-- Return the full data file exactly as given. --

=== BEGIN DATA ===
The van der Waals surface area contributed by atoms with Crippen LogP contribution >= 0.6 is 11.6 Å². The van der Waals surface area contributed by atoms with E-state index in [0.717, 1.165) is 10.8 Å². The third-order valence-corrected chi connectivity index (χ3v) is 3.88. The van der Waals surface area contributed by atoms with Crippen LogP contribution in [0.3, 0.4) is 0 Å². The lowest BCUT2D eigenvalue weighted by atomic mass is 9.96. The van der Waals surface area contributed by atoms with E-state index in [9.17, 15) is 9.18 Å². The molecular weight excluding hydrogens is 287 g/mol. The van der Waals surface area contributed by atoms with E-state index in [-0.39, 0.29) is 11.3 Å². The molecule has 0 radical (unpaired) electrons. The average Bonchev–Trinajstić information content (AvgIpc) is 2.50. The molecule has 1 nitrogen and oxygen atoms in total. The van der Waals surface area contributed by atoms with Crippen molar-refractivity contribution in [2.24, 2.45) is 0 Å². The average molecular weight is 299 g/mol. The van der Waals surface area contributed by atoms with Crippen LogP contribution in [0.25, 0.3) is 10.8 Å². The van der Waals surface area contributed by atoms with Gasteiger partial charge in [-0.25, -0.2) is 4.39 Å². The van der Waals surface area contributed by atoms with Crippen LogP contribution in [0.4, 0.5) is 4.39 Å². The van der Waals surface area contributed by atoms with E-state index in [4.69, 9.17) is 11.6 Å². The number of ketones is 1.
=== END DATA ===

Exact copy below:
The van der Waals surface area contributed by atoms with Crippen LogP contribution >= 0.6 is 11.6 Å². The van der Waals surface area contributed by atoms with E-state index in [0.717, 1.165) is 10.8 Å². The third-order valence-corrected chi connectivity index (χ3v) is 3.88. The van der Waals surface area contributed by atoms with Crippen LogP contribution in [0.3, 0.4) is 0 Å². The lowest BCUT2D eigenvalue weighted by atomic mass is 9.96. The van der Waals surface area contributed by atoms with E-state index in [9.17, 15) is 9.18 Å². The molecular weight excluding hydrogens is 287 g/mol. The van der Waals surface area contributed by atoms with E-state index in [-0.39, 0.29) is 11.3 Å². The molecule has 0 radical (unpaired) electrons. The average Bonchev–Trinajstić information content (AvgIpc) is 2.50. The molecule has 1 nitrogen and oxygen atoms in total. The van der Waals surface area contributed by atoms with Crippen molar-refractivity contribution in [2.24, 2.45) is 0 Å². The average molecular weight is 299 g/mol. The van der Waals surface area contributed by atoms with Crippen LogP contribution in [0.25, 0.3) is 10.8 Å². The van der Waals surface area contributed by atoms with Gasteiger partial charge in [-0.25, -0.2) is 4.39 Å². The van der Waals surface area contributed by atoms with Crippen LogP contribution in [0.4, 0.5) is 4.39 Å². The van der Waals surface area contributed by atoms with E-state index in [4.69, 9.17) is 11.6 Å². The number of ketones is 1.